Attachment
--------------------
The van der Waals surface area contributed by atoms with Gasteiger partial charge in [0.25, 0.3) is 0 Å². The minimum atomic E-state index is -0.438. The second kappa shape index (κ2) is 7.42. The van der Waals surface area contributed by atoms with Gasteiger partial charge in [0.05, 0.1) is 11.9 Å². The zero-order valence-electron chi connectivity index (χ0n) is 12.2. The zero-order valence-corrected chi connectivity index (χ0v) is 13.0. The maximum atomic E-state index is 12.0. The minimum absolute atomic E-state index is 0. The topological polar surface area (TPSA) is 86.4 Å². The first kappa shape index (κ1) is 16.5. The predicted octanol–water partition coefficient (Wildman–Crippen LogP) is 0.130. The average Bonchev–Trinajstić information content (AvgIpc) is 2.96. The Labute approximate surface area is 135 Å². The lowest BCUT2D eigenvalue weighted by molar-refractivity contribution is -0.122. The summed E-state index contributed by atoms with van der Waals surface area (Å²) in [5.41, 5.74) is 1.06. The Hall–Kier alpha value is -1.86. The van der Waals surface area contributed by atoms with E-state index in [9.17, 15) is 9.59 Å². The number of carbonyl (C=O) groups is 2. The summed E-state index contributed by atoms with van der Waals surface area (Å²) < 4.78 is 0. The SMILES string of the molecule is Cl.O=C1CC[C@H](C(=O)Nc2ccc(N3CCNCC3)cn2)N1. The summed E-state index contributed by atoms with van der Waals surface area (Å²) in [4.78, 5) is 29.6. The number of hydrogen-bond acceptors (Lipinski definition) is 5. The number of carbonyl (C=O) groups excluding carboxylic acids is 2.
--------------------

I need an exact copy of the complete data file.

The van der Waals surface area contributed by atoms with Gasteiger partial charge in [0.25, 0.3) is 0 Å². The minimum atomic E-state index is -0.438. The second kappa shape index (κ2) is 7.42. The van der Waals surface area contributed by atoms with Gasteiger partial charge in [0.05, 0.1) is 11.9 Å². The zero-order valence-electron chi connectivity index (χ0n) is 12.2. The zero-order valence-corrected chi connectivity index (χ0v) is 13.0. The maximum atomic E-state index is 12.0. The minimum absolute atomic E-state index is 0. The topological polar surface area (TPSA) is 86.4 Å². The first kappa shape index (κ1) is 16.5. The predicted octanol–water partition coefficient (Wildman–Crippen LogP) is 0.130. The average Bonchev–Trinajstić information content (AvgIpc) is 2.96. The Labute approximate surface area is 135 Å². The lowest BCUT2D eigenvalue weighted by molar-refractivity contribution is -0.122. The summed E-state index contributed by atoms with van der Waals surface area (Å²) in [5.41, 5.74) is 1.06. The Hall–Kier alpha value is -1.86. The van der Waals surface area contributed by atoms with E-state index in [9.17, 15) is 9.59 Å². The number of carbonyl (C=O) groups is 2. The summed E-state index contributed by atoms with van der Waals surface area (Å²) < 4.78 is 0. The SMILES string of the molecule is Cl.O=C1CC[C@H](C(=O)Nc2ccc(N3CCNCC3)cn2)N1. The summed E-state index contributed by atoms with van der Waals surface area (Å²) in [4.78, 5) is 29.6. The number of hydrogen-bond acceptors (Lipinski definition) is 5. The number of carbonyl (C=O) groups excluding carboxylic acids is 2.